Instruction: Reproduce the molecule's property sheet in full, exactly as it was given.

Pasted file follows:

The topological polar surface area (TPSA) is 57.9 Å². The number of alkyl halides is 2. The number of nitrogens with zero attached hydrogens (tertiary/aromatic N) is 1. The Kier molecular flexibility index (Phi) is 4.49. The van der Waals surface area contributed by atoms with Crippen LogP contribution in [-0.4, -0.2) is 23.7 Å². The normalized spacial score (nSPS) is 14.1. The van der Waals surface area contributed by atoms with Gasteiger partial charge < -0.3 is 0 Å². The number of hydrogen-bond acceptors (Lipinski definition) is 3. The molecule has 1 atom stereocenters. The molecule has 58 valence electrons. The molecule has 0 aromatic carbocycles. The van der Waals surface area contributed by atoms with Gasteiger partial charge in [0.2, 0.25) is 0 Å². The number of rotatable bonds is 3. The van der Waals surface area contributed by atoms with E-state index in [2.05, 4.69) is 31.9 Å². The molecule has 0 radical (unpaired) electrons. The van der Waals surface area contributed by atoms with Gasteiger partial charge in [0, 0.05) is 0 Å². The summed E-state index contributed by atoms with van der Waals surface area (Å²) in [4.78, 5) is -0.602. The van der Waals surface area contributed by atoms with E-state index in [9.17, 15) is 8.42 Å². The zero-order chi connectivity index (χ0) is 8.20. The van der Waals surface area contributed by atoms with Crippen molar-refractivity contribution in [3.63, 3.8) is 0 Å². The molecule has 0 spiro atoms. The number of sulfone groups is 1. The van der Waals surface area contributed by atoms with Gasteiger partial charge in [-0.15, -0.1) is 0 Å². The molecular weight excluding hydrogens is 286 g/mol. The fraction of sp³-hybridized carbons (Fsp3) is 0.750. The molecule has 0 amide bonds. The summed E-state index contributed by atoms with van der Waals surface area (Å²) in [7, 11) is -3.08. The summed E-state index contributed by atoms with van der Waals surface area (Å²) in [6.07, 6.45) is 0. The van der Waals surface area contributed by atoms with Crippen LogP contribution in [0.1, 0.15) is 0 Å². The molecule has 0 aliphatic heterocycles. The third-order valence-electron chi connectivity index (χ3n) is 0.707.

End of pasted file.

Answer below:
The topological polar surface area (TPSA) is 57.9 Å². The number of alkyl halides is 2. The number of nitrogens with zero attached hydrogens (tertiary/aromatic N) is 1. The Kier molecular flexibility index (Phi) is 4.49. The van der Waals surface area contributed by atoms with Crippen LogP contribution in [-0.4, -0.2) is 23.7 Å². The normalized spacial score (nSPS) is 14.1. The van der Waals surface area contributed by atoms with Gasteiger partial charge < -0.3 is 0 Å². The number of hydrogen-bond acceptors (Lipinski definition) is 3. The molecule has 1 atom stereocenters. The molecule has 58 valence electrons. The molecule has 0 aromatic carbocycles. The van der Waals surface area contributed by atoms with Gasteiger partial charge in [0.2, 0.25) is 0 Å². The number of rotatable bonds is 3. The van der Waals surface area contributed by atoms with E-state index in [2.05, 4.69) is 31.9 Å². The molecule has 0 radical (unpaired) electrons. The van der Waals surface area contributed by atoms with Gasteiger partial charge in [0, 0.05) is 0 Å². The summed E-state index contributed by atoms with van der Waals surface area (Å²) in [4.78, 5) is -0.602. The van der Waals surface area contributed by atoms with E-state index in [9.17, 15) is 8.42 Å². The zero-order chi connectivity index (χ0) is 8.20. The van der Waals surface area contributed by atoms with Crippen molar-refractivity contribution in [3.63, 3.8) is 0 Å². The molecule has 0 spiro atoms. The number of sulfone groups is 1. The van der Waals surface area contributed by atoms with Gasteiger partial charge in [-0.15, -0.1) is 0 Å². The molecular weight excluding hydrogens is 286 g/mol. The fraction of sp³-hybridized carbons (Fsp3) is 0.750. The molecule has 0 amide bonds. The summed E-state index contributed by atoms with van der Waals surface area (Å²) in [7, 11) is -3.08. The summed E-state index contributed by atoms with van der Waals surface area (Å²) in [6.07, 6.45) is 0. The van der Waals surface area contributed by atoms with Crippen LogP contribution in [0.1, 0.15) is 0 Å². The molecule has 0 aliphatic heterocycles. The third-order valence-electron chi connectivity index (χ3n) is 0.707.